For two decades, collective action clauses (CACs) have been part of the official-sector response to sovereign debt crisis, justified by claims that these clauses can help prevent bailouts and shift the burden of restructuring onto the private sector. Reform efforts in the 1990s and 2000s focused on CACs. So do efforts in the Eurozone today. CACs have even been suggested as the cure for the US municipal bond market. But bonds without CACs are still issued in major markets, so reformers feel obliged to explain why they know better. Over time, a narrative has emerged to justify pro-CAC reforms. It relies on history and portrays CACs as novel solutions to previously-unappreciated coordination problems among bondholders. But this pro-CAC narrative is based on flawed premises. In this article, we trace the use of CACs in sovereign bonds during the 20th century. We show that CACs have been used for much of that time, although often in forms (such as trustee and collective acceleration clauses) that are no longer central to modern reform debates (which focus on modification clauses). Market participants have long been aware of CACs but did not view them as a necessary part of sovereign bond documentation. Indeed, we recount one episode in which sovereign debt was restructured without anyone seeming to notice that the relevant debt already included CACs. Contracts do not always include the optimal terms, and, at the margins, the sovereign debt markets might perform better if all bonds contained CACs. But if CACs are to be a central part of reform agendas, they should be defended on functional grounds rather than on contestable historical ones.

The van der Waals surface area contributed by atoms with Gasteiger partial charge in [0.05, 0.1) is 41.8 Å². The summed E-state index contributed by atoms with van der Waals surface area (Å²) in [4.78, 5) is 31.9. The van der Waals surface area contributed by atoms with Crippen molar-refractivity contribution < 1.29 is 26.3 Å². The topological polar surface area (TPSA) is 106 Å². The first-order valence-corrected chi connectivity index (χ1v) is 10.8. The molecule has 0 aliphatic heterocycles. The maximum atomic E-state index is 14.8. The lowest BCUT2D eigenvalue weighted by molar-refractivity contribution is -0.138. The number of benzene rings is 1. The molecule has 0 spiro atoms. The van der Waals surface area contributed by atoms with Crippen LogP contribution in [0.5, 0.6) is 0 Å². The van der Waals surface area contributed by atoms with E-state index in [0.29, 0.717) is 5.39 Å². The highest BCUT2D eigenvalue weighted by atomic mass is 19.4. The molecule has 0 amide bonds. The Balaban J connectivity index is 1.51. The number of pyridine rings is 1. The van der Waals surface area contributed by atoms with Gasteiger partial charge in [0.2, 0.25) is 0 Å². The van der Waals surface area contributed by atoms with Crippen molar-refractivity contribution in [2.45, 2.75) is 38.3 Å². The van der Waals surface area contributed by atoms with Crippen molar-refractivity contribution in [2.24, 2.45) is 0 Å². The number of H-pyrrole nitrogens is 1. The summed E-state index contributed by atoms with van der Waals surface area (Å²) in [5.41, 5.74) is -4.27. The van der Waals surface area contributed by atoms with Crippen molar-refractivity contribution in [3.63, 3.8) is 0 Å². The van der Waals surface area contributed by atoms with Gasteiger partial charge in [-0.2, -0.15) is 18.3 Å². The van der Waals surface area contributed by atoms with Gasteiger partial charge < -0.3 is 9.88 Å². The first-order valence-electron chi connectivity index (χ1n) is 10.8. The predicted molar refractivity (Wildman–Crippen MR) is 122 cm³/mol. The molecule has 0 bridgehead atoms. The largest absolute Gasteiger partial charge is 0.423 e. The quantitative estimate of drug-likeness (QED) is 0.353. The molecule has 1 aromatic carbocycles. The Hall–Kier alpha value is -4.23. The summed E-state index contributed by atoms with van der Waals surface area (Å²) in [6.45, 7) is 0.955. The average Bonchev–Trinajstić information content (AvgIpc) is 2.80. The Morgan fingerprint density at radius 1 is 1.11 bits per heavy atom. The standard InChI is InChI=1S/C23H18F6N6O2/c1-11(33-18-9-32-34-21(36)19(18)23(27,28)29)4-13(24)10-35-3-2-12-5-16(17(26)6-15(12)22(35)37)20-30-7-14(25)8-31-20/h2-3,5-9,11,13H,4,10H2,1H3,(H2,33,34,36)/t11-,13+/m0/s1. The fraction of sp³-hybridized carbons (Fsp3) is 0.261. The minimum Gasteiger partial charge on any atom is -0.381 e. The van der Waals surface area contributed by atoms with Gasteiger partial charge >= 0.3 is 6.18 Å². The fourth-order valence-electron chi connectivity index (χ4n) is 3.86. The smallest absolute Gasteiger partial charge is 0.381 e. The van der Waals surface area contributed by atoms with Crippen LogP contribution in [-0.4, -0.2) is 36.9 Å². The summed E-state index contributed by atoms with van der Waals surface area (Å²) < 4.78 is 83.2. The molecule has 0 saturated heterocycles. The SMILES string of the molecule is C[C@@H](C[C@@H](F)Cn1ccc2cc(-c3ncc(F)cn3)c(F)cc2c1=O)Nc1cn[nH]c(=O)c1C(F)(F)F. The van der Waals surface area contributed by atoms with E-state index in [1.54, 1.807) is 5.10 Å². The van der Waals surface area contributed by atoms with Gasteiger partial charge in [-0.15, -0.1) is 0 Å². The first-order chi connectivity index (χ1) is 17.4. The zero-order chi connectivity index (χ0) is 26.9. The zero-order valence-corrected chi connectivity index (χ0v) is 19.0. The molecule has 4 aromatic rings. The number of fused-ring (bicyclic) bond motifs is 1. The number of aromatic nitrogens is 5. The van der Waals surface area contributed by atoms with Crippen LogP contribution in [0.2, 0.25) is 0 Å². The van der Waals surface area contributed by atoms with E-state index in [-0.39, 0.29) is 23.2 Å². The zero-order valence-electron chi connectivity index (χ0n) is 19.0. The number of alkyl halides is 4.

G. Mitu Gulati & Mark C. Weidemaier, A People’s History of Collective Action Clauses, 54 Virginia Journal of International Law, 51–96 (2013).